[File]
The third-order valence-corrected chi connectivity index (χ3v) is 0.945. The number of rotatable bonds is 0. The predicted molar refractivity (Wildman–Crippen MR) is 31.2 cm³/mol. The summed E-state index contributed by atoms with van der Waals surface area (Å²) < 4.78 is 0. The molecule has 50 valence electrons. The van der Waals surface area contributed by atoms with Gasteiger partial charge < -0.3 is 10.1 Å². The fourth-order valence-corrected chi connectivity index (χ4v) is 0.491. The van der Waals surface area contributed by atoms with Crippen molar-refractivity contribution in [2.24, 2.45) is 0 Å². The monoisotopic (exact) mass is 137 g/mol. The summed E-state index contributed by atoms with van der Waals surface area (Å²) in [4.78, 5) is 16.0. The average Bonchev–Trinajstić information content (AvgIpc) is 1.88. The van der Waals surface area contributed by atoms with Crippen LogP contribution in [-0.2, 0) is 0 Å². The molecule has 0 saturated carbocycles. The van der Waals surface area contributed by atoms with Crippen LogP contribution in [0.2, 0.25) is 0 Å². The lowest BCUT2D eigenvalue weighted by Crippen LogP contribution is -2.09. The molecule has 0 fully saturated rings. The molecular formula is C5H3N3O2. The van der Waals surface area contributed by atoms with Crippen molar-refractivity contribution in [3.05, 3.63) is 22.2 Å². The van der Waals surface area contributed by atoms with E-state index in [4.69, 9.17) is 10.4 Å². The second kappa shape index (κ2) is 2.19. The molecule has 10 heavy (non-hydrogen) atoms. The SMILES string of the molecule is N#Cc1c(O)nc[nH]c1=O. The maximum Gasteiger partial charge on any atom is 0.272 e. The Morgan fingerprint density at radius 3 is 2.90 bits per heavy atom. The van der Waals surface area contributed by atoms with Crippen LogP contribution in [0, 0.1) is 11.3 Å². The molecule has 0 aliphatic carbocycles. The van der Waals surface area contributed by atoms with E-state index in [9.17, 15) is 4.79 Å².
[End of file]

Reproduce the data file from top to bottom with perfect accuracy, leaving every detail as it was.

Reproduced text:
The third-order valence-corrected chi connectivity index (χ3v) is 0.945. The number of rotatable bonds is 0. The predicted molar refractivity (Wildman–Crippen MR) is 31.2 cm³/mol. The summed E-state index contributed by atoms with van der Waals surface area (Å²) < 4.78 is 0. The molecule has 50 valence electrons. The van der Waals surface area contributed by atoms with Gasteiger partial charge < -0.3 is 10.1 Å². The fourth-order valence-corrected chi connectivity index (χ4v) is 0.491. The van der Waals surface area contributed by atoms with Crippen molar-refractivity contribution in [2.24, 2.45) is 0 Å². The monoisotopic (exact) mass is 137 g/mol. The summed E-state index contributed by atoms with van der Waals surface area (Å²) in [4.78, 5) is 16.0. The average Bonchev–Trinajstić information content (AvgIpc) is 1.88. The van der Waals surface area contributed by atoms with Crippen LogP contribution in [-0.2, 0) is 0 Å². The molecule has 0 saturated carbocycles. The van der Waals surface area contributed by atoms with Crippen LogP contribution in [0.2, 0.25) is 0 Å². The lowest BCUT2D eigenvalue weighted by Crippen LogP contribution is -2.09. The molecule has 0 fully saturated rings. The molecular formula is C5H3N3O2. The van der Waals surface area contributed by atoms with Crippen molar-refractivity contribution in [3.05, 3.63) is 22.2 Å². The van der Waals surface area contributed by atoms with E-state index in [4.69, 9.17) is 10.4 Å². The second kappa shape index (κ2) is 2.19. The molecule has 10 heavy (non-hydrogen) atoms. The SMILES string of the molecule is N#Cc1c(O)nc[nH]c1=O. The maximum Gasteiger partial charge on any atom is 0.272 e. The Morgan fingerprint density at radius 3 is 2.90 bits per heavy atom. The van der Waals surface area contributed by atoms with Crippen LogP contribution in [0, 0.1) is 11.3 Å². The molecule has 0 aliphatic carbocycles. The van der Waals surface area contributed by atoms with E-state index in [9.17, 15) is 4.79 Å².